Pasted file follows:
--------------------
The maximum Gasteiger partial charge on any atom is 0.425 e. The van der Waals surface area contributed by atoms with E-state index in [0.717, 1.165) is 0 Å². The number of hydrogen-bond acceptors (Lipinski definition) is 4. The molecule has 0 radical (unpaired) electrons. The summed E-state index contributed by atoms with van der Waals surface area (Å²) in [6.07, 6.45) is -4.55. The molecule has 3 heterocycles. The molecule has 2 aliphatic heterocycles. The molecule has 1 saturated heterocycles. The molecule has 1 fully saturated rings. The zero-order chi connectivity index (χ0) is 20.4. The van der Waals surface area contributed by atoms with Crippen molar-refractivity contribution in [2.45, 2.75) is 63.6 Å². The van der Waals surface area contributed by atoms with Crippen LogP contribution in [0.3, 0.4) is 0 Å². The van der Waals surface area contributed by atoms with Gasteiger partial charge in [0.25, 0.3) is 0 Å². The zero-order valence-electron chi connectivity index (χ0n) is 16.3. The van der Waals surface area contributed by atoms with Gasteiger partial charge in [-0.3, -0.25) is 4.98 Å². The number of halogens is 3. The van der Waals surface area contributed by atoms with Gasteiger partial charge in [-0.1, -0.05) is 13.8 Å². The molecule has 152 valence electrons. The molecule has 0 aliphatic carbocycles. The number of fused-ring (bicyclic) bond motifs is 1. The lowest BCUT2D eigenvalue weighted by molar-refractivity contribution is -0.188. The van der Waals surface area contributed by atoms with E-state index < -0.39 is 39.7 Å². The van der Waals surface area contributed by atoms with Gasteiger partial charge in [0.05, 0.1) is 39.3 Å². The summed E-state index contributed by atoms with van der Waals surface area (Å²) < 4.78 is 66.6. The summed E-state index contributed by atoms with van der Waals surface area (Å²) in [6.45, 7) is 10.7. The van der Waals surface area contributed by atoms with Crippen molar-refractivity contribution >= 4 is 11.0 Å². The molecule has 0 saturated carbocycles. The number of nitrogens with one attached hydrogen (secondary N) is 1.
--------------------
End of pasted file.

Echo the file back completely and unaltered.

The maximum Gasteiger partial charge on any atom is 0.425 e. The van der Waals surface area contributed by atoms with E-state index in [0.717, 1.165) is 0 Å². The number of hydrogen-bond acceptors (Lipinski definition) is 4. The molecule has 0 radical (unpaired) electrons. The summed E-state index contributed by atoms with van der Waals surface area (Å²) in [6.07, 6.45) is -4.55. The molecule has 3 heterocycles. The molecule has 2 aliphatic heterocycles. The molecule has 1 saturated heterocycles. The molecule has 1 fully saturated rings. The zero-order chi connectivity index (χ0) is 20.4. The van der Waals surface area contributed by atoms with Crippen molar-refractivity contribution in [2.45, 2.75) is 63.6 Å². The van der Waals surface area contributed by atoms with Crippen LogP contribution in [0.3, 0.4) is 0 Å². The van der Waals surface area contributed by atoms with Gasteiger partial charge in [0.25, 0.3) is 0 Å². The zero-order valence-electron chi connectivity index (χ0n) is 16.3. The van der Waals surface area contributed by atoms with Gasteiger partial charge in [-0.3, -0.25) is 4.98 Å². The number of halogens is 3. The van der Waals surface area contributed by atoms with Gasteiger partial charge in [-0.1, -0.05) is 13.8 Å². The molecule has 152 valence electrons. The molecule has 0 aliphatic carbocycles. The number of fused-ring (bicyclic) bond motifs is 1. The lowest BCUT2D eigenvalue weighted by molar-refractivity contribution is -0.188. The van der Waals surface area contributed by atoms with E-state index < -0.39 is 39.7 Å². The van der Waals surface area contributed by atoms with Gasteiger partial charge in [0.05, 0.1) is 39.3 Å². The summed E-state index contributed by atoms with van der Waals surface area (Å²) < 4.78 is 66.6. The summed E-state index contributed by atoms with van der Waals surface area (Å²) in [6.45, 7) is 10.7. The van der Waals surface area contributed by atoms with Crippen molar-refractivity contribution >= 4 is 11.0 Å². The molecule has 0 saturated carbocycles. The number of nitrogens with one attached hydrogen (secondary N) is 1.